Krenek was a resident of Lufkin, Texas. He had twenty-six years of experience as an aviation specialist and a woodland firefighter. He was well-known and well-liked throughout East Texas.

Krenek-Mier crew
The helicopter crew on the day of the accident. From left: Matt Tschacher, Buzz Mier, Richard Lange, Ronnie Dale, and Charles Krenek. (Photo courtesy “Boo” Walker)

After a stop for lunch and refueling, Mier and his crew took off at 3:15 on Thursday, March 27 for their second search mission of the day. About an hour into the flight, the engine suddenly quit. Mier, flying just above the treetops over Ayish Bayou, had no options for autorotating to a safe landing. The helicopter crashed nose-first into the crown of an oak tree and plummeted to the ground. Mier and Krenek were killed instantly when the cockpit was crushed. The three men in the rear seat were all badly injured, but they all survived.

Local resident William Dickerson and his nephew were fishing in the area when they heard the helicopter go down. They helped the injured men from the helicopter and to the nearest road, and then went to call for help. US Forest Service law enforcement officer Doug Hamilton and Sabine County Sheriff Tom Maddox were among the first responders. After wading back through the swampy area to the crash site, they realized they could not bring out the bodies and Mier and Krenek without assistance.

Felix Holmes and Marsha Cooper of the US Forest Service brought a bulldozer and several all-terrain vehicles to the site. Holmes knocked down pine trees with his dozer to create a makeshift path for the ATVs.

East Texas was in shock after the accident, losing a “favorite son” in the search for Columbia. Despite the grief, no one voiced regrets or blame. Rather, the community regarded it as a sacrifice to an important undertaking. It proved that the people of East Texas were doing their utmost to help NASA return to flight, no matter the personal cost.

The motto that had been circulating since the early days of the recovery effort now seemed even more poignant. Their mission became our mission took on a much deeper meaning for the citizens of East Texas. They were now inextricably part of the Columbia story—their own blood mixed with the blood of NASA’s astronauts.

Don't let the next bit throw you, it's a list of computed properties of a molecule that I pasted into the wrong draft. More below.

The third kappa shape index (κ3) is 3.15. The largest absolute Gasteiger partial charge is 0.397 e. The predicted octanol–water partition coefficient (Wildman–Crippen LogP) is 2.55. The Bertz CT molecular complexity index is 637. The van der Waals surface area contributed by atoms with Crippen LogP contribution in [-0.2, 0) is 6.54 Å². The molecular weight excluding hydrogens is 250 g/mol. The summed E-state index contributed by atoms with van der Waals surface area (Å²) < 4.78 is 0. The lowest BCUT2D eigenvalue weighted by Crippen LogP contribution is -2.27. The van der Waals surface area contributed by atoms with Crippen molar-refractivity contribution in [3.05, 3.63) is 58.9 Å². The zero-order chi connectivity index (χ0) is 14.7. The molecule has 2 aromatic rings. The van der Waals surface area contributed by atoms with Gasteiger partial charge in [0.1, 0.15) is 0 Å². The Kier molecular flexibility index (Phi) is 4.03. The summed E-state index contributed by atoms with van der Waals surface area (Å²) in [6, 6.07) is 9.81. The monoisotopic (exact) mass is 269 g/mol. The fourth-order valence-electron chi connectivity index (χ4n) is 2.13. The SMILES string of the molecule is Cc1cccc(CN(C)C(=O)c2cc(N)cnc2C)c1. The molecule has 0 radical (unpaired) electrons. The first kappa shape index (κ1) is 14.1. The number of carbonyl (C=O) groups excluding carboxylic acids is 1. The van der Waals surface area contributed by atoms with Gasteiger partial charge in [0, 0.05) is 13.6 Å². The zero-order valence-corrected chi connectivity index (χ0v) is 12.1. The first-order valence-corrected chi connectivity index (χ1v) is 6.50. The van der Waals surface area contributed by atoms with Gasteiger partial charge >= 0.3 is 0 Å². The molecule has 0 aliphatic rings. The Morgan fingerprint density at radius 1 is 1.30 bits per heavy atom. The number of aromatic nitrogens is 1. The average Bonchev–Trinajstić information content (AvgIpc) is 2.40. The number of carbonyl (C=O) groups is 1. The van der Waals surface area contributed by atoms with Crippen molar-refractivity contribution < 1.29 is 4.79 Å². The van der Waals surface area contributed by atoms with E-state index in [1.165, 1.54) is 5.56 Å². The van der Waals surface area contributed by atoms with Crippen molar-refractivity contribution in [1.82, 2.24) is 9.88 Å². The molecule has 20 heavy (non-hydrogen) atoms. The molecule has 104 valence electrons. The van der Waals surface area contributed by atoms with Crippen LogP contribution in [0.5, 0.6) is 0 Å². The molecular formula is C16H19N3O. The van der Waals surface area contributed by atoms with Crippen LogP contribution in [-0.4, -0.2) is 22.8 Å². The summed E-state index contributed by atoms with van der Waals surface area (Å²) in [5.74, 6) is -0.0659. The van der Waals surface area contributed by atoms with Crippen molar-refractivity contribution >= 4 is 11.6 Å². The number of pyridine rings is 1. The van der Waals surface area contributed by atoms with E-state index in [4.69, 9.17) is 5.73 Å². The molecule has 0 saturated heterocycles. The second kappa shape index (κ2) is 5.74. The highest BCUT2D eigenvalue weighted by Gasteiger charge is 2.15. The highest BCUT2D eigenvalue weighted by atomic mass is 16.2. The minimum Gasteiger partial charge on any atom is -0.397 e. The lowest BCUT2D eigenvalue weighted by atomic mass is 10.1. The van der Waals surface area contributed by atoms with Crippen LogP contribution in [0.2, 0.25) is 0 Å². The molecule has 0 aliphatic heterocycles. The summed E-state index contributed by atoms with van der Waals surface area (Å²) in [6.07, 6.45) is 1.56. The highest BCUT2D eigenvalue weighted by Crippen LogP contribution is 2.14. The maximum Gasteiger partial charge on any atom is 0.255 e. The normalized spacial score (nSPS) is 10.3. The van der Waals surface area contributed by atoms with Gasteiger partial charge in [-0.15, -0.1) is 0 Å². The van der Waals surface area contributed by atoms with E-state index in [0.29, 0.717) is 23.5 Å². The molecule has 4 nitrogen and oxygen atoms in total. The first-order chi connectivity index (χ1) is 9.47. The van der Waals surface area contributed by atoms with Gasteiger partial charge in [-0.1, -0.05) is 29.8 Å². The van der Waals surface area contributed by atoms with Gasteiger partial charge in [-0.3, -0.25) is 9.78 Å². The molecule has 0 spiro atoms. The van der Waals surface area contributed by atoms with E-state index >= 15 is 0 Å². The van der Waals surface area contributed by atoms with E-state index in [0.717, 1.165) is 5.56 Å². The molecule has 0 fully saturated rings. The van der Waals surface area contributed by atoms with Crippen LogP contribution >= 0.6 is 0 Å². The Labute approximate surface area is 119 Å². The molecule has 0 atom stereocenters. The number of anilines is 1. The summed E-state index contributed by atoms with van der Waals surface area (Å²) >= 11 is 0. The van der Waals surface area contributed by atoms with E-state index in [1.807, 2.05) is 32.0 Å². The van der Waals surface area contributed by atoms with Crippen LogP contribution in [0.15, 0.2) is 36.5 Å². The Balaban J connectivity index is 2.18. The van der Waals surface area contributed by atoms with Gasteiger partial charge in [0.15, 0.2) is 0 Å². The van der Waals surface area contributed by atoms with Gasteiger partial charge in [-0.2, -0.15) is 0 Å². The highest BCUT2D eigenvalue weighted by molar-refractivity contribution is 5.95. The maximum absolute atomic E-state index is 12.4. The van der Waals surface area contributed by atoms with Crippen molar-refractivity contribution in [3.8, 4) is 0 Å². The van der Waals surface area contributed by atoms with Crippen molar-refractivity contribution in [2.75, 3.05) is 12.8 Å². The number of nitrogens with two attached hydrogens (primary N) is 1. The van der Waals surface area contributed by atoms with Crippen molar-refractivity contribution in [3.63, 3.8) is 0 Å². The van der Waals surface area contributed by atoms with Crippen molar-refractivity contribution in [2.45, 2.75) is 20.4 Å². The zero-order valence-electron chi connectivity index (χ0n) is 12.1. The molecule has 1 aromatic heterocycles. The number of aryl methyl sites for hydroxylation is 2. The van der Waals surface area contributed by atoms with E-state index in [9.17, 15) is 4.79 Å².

The crash caused an immediate stand-down in air searches while the NTSB and the participating agencies investigated the accident and reviewed search procedures. The cause was traced to a faulty fuel control unit. Search procedures were revised to improve safety and eliminate unnecessary risks. Searches would have to be from a higher altitude. There would be no more landing to pick up debris; searchers would call in GPS coordinates for ground teams to make recoveries. Finally, air operations would be concentrated farther west in the debris field, which as less heavily forested than the eastern portion.

Now that they had given the lives of one of their own men to the cause, it was more critical than ever to ensure that the task was worthwhile—that these two men and the crew of Columbia had not died in vain. And indeed, the air searches were very productive, eventually accounting for 65 percent of the shuttle debris that ended up on the grid in the reconstruction hangar. They helped solve the mystery of the accident.

[Please see this excellent article by Christopher Freeze for more technical information about the accident.]

Attitudes toward Challenger and Columbia

There are so many aspects of the recovery and reconstruction of Columbia to discuss no one book could possibly tell them all. And this observation is just from my perspective—one person out of the many, many people who contributed one way or the other to the overall effort. Other accounts would add many more personal stories and technical information. There are at least a dozen books on the accident from varying perspectives. One thing we all agree on is that the response of NASA to the loss of Columbia and her crew was vastly different from the loss of Challenger and her crew.

What are the factors that made this true? What evidence is there supporting it? And, most significantly, why is important? Briefly recalling the two accidents begins to tell the story.

Challenger was lost January 28, 1986. It was the 25th Shuttle flight, not yet five years into the program designed to be America’s single launch system. (Recall that at the time, NASA needed to fly as many commercial and military payloads as possible to cost-justify the shuttle.) Although the public was already starting to tune out the Shuttle program, this was a high-profile mission, with “Teacher in Space” Christa McAuliffe on board. The explosion was seen in person and on TV by millions of people. It was horrific. Most of us will never forget the images of the expanding plume of vapor, the solid rocket boosters careening out of control, and then the innumerable vapor trails of objects plummeting from the vapor cloud into the ocean.